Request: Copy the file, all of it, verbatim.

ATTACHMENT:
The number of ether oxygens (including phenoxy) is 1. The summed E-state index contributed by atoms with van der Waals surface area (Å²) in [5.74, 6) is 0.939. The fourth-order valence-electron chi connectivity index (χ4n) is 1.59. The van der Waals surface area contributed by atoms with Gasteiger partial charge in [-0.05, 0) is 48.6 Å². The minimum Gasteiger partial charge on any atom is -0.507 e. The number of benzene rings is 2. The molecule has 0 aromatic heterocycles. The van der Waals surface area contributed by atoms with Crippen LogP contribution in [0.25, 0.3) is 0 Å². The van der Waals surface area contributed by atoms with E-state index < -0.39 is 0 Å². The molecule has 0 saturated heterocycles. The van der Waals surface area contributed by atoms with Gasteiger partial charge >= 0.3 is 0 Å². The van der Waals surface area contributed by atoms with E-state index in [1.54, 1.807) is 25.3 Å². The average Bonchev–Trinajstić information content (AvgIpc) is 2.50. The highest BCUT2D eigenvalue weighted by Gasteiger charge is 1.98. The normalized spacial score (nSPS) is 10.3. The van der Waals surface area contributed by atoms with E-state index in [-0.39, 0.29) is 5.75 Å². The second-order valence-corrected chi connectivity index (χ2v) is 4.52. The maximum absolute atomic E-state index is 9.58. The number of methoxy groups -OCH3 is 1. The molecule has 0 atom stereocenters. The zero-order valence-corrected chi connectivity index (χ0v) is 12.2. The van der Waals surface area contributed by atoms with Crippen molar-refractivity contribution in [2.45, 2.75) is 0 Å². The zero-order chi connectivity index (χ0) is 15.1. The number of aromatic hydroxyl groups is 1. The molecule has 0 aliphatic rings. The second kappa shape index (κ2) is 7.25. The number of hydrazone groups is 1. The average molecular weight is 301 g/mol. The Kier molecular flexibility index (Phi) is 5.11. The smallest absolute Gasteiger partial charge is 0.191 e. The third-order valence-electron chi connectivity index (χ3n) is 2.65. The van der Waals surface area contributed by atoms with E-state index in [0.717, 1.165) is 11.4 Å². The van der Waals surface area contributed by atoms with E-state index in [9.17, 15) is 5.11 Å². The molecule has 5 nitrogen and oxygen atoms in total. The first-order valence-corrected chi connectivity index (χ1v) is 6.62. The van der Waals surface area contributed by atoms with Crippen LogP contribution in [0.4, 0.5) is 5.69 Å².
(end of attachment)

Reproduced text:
The number of ether oxygens (including phenoxy) is 1. The summed E-state index contributed by atoms with van der Waals surface area (Å²) in [5.74, 6) is 0.939. The fourth-order valence-electron chi connectivity index (χ4n) is 1.59. The van der Waals surface area contributed by atoms with Gasteiger partial charge in [-0.05, 0) is 48.6 Å². The minimum Gasteiger partial charge on any atom is -0.507 e. The number of benzene rings is 2. The molecule has 0 aromatic heterocycles. The van der Waals surface area contributed by atoms with Crippen LogP contribution in [0.25, 0.3) is 0 Å². The van der Waals surface area contributed by atoms with E-state index < -0.39 is 0 Å². The molecule has 0 saturated heterocycles. The van der Waals surface area contributed by atoms with Gasteiger partial charge >= 0.3 is 0 Å². The van der Waals surface area contributed by atoms with E-state index in [1.54, 1.807) is 25.3 Å². The average Bonchev–Trinajstić information content (AvgIpc) is 2.50. The highest BCUT2D eigenvalue weighted by Gasteiger charge is 1.98. The normalized spacial score (nSPS) is 10.3. The van der Waals surface area contributed by atoms with E-state index in [-0.39, 0.29) is 5.75 Å². The second-order valence-corrected chi connectivity index (χ2v) is 4.52. The maximum absolute atomic E-state index is 9.58. The number of methoxy groups -OCH3 is 1. The molecule has 0 atom stereocenters. The zero-order valence-corrected chi connectivity index (χ0v) is 12.2. The van der Waals surface area contributed by atoms with Crippen molar-refractivity contribution in [2.45, 2.75) is 0 Å². The zero-order chi connectivity index (χ0) is 15.1. The number of aromatic hydroxyl groups is 1. The molecule has 0 aliphatic rings. The second kappa shape index (κ2) is 7.25. The number of hydrazone groups is 1. The average molecular weight is 301 g/mol. The Kier molecular flexibility index (Phi) is 5.11. The smallest absolute Gasteiger partial charge is 0.191 e. The third-order valence-electron chi connectivity index (χ3n) is 2.65. The van der Waals surface area contributed by atoms with E-state index in [0.717, 1.165) is 11.4 Å². The van der Waals surface area contributed by atoms with E-state index in [9.17, 15) is 5.11 Å². The molecule has 5 nitrogen and oxygen atoms in total. The first-order valence-corrected chi connectivity index (χ1v) is 6.62. The van der Waals surface area contributed by atoms with Crippen LogP contribution in [0.4, 0.5) is 5.69 Å².